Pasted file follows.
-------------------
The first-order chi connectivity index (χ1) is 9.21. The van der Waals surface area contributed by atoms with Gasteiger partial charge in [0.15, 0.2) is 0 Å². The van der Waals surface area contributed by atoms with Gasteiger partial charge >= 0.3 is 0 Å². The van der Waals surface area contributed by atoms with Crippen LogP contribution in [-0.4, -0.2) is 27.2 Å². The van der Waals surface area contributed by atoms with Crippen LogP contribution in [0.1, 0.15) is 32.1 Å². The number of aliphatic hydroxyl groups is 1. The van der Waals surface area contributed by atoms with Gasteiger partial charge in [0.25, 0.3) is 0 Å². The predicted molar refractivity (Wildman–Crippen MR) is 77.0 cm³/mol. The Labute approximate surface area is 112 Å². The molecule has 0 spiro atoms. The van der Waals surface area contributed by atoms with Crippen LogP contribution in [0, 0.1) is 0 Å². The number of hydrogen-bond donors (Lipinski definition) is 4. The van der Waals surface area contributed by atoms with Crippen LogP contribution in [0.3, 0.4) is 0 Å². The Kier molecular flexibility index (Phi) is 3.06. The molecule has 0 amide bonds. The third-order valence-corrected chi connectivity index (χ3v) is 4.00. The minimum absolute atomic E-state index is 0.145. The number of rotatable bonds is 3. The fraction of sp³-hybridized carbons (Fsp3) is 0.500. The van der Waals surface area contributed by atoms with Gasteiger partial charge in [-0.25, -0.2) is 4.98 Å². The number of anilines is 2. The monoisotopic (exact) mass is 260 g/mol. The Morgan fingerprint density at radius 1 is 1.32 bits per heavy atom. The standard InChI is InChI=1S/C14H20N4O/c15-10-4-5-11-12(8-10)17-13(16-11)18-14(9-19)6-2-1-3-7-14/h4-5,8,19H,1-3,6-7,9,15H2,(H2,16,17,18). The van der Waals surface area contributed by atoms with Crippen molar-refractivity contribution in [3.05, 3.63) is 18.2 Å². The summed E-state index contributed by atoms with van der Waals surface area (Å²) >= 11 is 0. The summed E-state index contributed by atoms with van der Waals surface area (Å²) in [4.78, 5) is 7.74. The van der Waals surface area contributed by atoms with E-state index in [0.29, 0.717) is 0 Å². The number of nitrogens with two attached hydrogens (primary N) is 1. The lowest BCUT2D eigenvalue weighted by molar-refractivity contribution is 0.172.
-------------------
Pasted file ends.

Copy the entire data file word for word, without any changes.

The first-order chi connectivity index (χ1) is 9.21. The van der Waals surface area contributed by atoms with Gasteiger partial charge in [0.15, 0.2) is 0 Å². The van der Waals surface area contributed by atoms with Gasteiger partial charge >= 0.3 is 0 Å². The van der Waals surface area contributed by atoms with Crippen LogP contribution in [-0.4, -0.2) is 27.2 Å². The van der Waals surface area contributed by atoms with Crippen LogP contribution in [0.1, 0.15) is 32.1 Å². The number of aliphatic hydroxyl groups is 1. The van der Waals surface area contributed by atoms with Gasteiger partial charge in [0.25, 0.3) is 0 Å². The predicted molar refractivity (Wildman–Crippen MR) is 77.0 cm³/mol. The Labute approximate surface area is 112 Å². The molecule has 0 spiro atoms. The van der Waals surface area contributed by atoms with Crippen LogP contribution in [0, 0.1) is 0 Å². The number of hydrogen-bond donors (Lipinski definition) is 4. The van der Waals surface area contributed by atoms with Crippen LogP contribution in [0.3, 0.4) is 0 Å². The Kier molecular flexibility index (Phi) is 3.06. The molecule has 0 amide bonds. The third-order valence-corrected chi connectivity index (χ3v) is 4.00. The minimum absolute atomic E-state index is 0.145. The number of rotatable bonds is 3. The fraction of sp³-hybridized carbons (Fsp3) is 0.500. The van der Waals surface area contributed by atoms with Gasteiger partial charge in [-0.25, -0.2) is 4.98 Å². The number of anilines is 2. The monoisotopic (exact) mass is 260 g/mol. The Morgan fingerprint density at radius 1 is 1.32 bits per heavy atom. The standard InChI is InChI=1S/C14H20N4O/c15-10-4-5-11-12(8-10)17-13(16-11)18-14(9-19)6-2-1-3-7-14/h4-5,8,19H,1-3,6-7,9,15H2,(H2,16,17,18). The van der Waals surface area contributed by atoms with Crippen molar-refractivity contribution in [3.05, 3.63) is 18.2 Å². The summed E-state index contributed by atoms with van der Waals surface area (Å²) >= 11 is 0. The summed E-state index contributed by atoms with van der Waals surface area (Å²) in [4.78, 5) is 7.74. The van der Waals surface area contributed by atoms with E-state index in [0.29, 0.717) is 0 Å². The number of nitrogens with two attached hydrogens (primary N) is 1. The lowest BCUT2D eigenvalue weighted by molar-refractivity contribution is 0.172.